Supermarket Shakeup Could Lead to Higher Prices

With the Supermarket industry growing more consolidated, the expectation is lower prices however that's not the case. Click to learn why.

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    July has seen a lot of movement in the food and beverage distribution industry. Cincinnati based Kroger, the largest traditional grocery chain in the US and fifth largest retail chain in the world, purchased Harris Teeter, the 93rd largest US grocery chain with a strong presence in the Southeastern US.

    By revenue, the second largest publicly traded wholesale food distributor is Minneapolis-based Nash Finch, which will merge with Spartan Stores Inc., a Michigan-based food and grocery distributor that distributes products to over 400 independent grocery chains in Michigan, Indiana, and Ohio. This will impact the grocery distribution industry throughout 37 states, from Georgia to Montana.

    With the grocery and distribution industry growing more consolidated, the expectation is that these larger retailers will be able to combine resources and to lower prices. However, research by the Food & Water Watch Organization “…found that retailer mergers increased grocery prices by as much as 7 percent, but breaking up big grocery store chains could reduce retail prices by 2 to 4 percent.” This seems to be the case with Kroger announcing that the “pricier” Harris Teeter supermarkets will not see many, if any, changes even though Kroger will assume Harris Teeter’s outstanding debt for nearly $100 million.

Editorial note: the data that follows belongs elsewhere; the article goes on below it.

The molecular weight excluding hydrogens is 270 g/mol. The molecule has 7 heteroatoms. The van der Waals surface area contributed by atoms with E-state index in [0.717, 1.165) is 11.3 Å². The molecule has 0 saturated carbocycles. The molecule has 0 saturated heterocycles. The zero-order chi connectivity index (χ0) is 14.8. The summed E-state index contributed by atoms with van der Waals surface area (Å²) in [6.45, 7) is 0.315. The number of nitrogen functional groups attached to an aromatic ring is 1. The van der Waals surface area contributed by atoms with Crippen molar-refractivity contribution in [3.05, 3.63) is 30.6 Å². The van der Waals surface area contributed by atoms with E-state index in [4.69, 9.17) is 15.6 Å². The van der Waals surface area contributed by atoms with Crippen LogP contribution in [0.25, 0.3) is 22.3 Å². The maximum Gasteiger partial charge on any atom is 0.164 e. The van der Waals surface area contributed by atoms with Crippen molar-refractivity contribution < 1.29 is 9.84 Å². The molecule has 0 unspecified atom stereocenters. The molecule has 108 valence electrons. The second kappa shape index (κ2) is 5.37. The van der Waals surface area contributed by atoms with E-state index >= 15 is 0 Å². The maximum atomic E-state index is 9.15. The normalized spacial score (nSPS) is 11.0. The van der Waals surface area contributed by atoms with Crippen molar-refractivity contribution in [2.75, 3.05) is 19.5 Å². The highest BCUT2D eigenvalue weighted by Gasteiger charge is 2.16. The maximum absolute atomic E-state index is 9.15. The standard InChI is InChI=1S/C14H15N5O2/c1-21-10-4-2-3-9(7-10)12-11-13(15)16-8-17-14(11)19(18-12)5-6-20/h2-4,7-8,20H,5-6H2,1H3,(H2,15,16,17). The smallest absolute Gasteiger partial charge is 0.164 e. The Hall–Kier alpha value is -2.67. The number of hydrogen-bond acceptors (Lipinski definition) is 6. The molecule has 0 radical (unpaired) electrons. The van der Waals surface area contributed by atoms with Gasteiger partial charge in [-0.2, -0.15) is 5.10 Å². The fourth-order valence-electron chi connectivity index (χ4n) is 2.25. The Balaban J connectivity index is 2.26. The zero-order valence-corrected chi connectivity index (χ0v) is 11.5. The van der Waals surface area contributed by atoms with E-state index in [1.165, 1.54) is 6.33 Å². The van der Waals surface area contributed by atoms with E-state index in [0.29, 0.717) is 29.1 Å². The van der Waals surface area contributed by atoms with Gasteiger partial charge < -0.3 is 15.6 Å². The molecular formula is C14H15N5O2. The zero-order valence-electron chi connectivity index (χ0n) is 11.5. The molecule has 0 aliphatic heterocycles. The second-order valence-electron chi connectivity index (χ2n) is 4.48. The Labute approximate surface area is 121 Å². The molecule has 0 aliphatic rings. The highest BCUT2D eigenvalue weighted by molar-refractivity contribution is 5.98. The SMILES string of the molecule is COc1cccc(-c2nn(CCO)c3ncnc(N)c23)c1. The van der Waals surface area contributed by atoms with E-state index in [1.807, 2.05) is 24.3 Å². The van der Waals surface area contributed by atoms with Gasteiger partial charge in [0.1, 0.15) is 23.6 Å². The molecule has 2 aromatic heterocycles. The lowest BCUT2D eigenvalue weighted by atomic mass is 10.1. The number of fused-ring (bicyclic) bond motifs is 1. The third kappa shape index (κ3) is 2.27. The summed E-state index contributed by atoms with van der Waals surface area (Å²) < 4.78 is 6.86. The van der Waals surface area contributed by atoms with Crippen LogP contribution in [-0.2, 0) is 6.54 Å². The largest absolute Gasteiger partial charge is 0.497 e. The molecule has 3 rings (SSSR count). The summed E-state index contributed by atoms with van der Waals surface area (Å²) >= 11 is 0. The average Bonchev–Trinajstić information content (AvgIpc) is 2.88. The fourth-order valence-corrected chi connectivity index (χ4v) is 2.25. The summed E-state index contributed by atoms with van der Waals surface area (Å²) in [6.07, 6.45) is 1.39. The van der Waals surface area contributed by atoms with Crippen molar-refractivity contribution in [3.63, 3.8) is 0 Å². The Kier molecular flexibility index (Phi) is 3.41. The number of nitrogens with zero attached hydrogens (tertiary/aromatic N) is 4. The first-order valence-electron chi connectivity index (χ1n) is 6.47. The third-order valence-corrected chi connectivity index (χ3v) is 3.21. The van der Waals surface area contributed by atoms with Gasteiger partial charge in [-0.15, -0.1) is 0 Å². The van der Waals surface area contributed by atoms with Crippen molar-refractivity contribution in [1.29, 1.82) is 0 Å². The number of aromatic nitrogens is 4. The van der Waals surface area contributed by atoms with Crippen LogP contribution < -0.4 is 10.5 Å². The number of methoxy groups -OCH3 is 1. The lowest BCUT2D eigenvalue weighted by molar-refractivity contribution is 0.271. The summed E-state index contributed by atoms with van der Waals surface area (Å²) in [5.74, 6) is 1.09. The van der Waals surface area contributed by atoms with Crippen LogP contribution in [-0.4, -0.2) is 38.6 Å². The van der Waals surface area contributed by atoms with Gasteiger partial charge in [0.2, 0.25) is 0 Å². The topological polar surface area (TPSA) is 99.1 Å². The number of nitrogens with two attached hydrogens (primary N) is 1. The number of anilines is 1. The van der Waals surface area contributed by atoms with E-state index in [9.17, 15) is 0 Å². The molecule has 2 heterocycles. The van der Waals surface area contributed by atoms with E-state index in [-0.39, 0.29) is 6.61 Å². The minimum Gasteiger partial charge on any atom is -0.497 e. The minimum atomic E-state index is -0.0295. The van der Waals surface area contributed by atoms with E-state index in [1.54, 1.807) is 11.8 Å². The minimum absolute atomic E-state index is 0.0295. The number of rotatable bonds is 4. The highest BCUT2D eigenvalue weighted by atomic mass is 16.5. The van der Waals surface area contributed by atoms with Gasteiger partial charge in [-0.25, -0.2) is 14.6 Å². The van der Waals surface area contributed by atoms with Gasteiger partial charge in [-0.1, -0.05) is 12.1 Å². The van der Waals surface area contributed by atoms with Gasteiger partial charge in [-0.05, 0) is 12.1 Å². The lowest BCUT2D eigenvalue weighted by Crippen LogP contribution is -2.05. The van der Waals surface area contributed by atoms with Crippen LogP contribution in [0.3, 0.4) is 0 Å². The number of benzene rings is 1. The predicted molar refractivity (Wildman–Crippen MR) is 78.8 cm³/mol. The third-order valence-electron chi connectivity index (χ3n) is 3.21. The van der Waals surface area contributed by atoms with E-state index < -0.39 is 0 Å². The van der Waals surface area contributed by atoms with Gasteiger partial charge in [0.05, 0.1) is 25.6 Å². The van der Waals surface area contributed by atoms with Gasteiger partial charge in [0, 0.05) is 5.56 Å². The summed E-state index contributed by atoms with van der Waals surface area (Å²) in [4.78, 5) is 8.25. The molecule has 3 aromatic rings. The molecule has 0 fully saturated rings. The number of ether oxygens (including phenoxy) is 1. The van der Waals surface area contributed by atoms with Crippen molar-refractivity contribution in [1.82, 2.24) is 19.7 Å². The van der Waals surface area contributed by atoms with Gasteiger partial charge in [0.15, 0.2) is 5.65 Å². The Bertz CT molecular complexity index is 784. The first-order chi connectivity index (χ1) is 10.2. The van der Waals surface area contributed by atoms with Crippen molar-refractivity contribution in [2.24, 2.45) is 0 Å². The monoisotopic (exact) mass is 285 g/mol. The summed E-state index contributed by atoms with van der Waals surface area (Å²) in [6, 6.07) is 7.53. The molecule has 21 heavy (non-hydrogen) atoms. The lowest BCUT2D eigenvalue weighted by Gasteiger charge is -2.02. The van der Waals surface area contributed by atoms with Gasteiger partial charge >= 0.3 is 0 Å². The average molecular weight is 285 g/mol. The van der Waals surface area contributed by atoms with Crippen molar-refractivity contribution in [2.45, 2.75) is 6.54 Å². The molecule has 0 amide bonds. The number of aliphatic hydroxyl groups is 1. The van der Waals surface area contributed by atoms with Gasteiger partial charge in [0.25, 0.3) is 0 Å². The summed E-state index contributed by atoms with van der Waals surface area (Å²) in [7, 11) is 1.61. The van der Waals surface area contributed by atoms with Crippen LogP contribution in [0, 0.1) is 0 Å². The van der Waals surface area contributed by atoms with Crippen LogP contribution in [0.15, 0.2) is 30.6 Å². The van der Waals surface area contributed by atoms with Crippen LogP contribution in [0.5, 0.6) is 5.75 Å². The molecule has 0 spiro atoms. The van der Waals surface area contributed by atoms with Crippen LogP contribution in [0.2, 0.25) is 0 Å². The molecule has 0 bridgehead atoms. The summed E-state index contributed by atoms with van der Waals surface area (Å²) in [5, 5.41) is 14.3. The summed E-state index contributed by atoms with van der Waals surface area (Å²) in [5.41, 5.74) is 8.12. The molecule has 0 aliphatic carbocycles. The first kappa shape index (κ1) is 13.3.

In addition, food manufacturers and distributors are growing more dependent on large supermarket chains that control the significant majority of the market share. These retailers have more leverage on the manufactures, lowering costs but failing to pass them down. Reports indicate “The commodity price index and agricultural raw material price index are moving upward, which indicate a continued climb in food prices. The cost of fuel and labor is shooting up along with input costs of manufacturing, which will have a huge impact on the costs of transport, storage and distribution.” It is crucial for the distribution industry and small-to-medium sized grocery markets to develop innovative solutions to respond to market changes. We can get you started with some tips for simplifying stocking and purchasing procedures, along with a variety of cost-effective software solutions. Contact us on our homepage and follow us on both Twitter and Facebook.

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